Business Aviation MRO Seeing Upticks In Particular Areas
Although reduced travel during the COVID-19 pandemic has cut down on demand for business aviation MRO, the aftermarket is seeing promising growth thanks to some unexpected opportunities.
Moving into the new year, business aviation’s flight hours are approaching numbers much closer to normal than the bleak drop-off they saw at the height of the pandemic, with private aviation companies like NetJets reporting that they are now operating 85% of typical flight demand compared to only 10% of normal volume at the start of the pandemic. According to privately owned business jet MRO Duncan Aviation, some of this recovery is due to business travelers abandoning commercial flights in favor of aircraft ownership options.
“[Within] the charter business, some of those customers are having the best year they’ve ever had. Some of the fractionals have been doing very well, and so I think what we’re seeing is new entrants into our industry” says Jeff Lake, president of Duncan Aviation. “Some people are getting into an aircraft they didn’t own before, or maybe they’re getting into a fractional or charter situation, and our pre-buy activity has been very strong this year.”
According to Jet Aviation, which provides maintenance and charter services worldwide, the pandemic has highlighted the flexibility, safety and convenience of business aviation. “This past year, we’ve seen a significant increase in charter inquiries across the board, particularly from customers that previously traveled first class for long-haul flights,” says Norbert Ehrich, vice president flight services, EMEA, Jet Aviation.
At NetJets, new customer inquiries increased 195% year over year in June, which it says was its largest month ever for new owner relationships. In October, it had welcomed three times the number of new owners compared to the same period in 2019. NetJets attributes this record-breaking activity to reduced commercial airline schedules and customer concerns about health and safety.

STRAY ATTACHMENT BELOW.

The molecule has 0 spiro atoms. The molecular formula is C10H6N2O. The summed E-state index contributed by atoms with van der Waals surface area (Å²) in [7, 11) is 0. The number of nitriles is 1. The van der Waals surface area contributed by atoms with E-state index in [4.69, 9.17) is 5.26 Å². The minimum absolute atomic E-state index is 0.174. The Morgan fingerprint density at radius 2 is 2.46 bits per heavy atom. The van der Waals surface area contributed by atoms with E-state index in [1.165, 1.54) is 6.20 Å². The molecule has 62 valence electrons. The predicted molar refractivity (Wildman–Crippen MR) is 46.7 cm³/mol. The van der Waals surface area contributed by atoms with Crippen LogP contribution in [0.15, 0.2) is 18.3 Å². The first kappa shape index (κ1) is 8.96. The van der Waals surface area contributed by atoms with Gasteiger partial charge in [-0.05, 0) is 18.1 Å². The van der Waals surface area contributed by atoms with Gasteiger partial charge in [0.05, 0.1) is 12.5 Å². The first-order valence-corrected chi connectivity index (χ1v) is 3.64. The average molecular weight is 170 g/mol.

These safety concerns have also driven significant growth for business MRO providers in installations of products such as the Aviation Clean Air (ACA) Ionization Purification System, which actively kills pathogens while neutralizing potentially harmful gases, volatile organic compounds and odors. Both Jet Aviation and Duncan Aviation have been busy installing the system for customers across their networks, and Lake notes that Duncan Aviation is seeing quote requests for ACA installations nearly as often as it is seeing quote requests for Wi-Fi installations.
“Every conversation we have about interiors now includes discussion about the Aviation Clean Air Ionization units,” notes Kevin Kliethermes, director of sales at MRO provider Flying Colours Corp. “We’ve already fitted them on a number of Challenger aircraft and have more in the pipeline.”
Kliethermes notes that safety concerns are also driving interest in conversions for corporate shuttles. “We’ve had a number of inquiries from customers that are looking at acquiring regional jets that have been grounded and are now up for sale and converting them into shuttles that will replace routes that have been cancelled by commercial airlines,” he says, adding that Flying Colours has also seen interest in medevac conversion options.
While travel restrictions and reduced flying hours in 2020 caused some customers to delay maintenance activities, the situation has also driven some to move maintenance schedules forward to take advantage of downtime. Customers at Duncan Aviation, Flying Colours Corp and Jet Aviation have been opting to combine scheduled maintenance work with discretionary spending in areas like paint work and installations of the ACA system and connectivity systems.
Kliethermes says all of Flying Colours Corp’s 120- and 240-month checks have “invariably” had a connectivity system upgrade included during the downtime and Ka-band installations have been extremely popular. According to Duncan Aviation, connectivity installations were robust in 2020 and helped to “fill the void” of ADS-B installations, which comprised a large portion of its avionics work up through the Jan. 1, 2020 deadline.
Business aviation MROs have also been seeing an unexpected boost in the workforce pool, which previously suffered because of strong competition from the commercial MRO sector. In 2020 some aviation maintenance technician schools such as the Pittsburgh Institute of Aeronautics saw more job opportunities for students in smaller markets such as general aviation and charter carriers, and Jet Aviation says it has seen a “significant number of applications” across its regions and lines of business in recent months.
“We’re not competing so much now with the commercial side from that aspect,” notes Chad Doehring, Duncan Aviation’s chief operating officer in Provo, Utah. “That demand was so huge [in 2019] from the commercial side that it was quite honestly taking up the applicant pool that may have been there for us. So we’ve taken advantage of that and we’ve actually made some really good hires through the pandemic, because those applicants were there and they’re accessible as well.”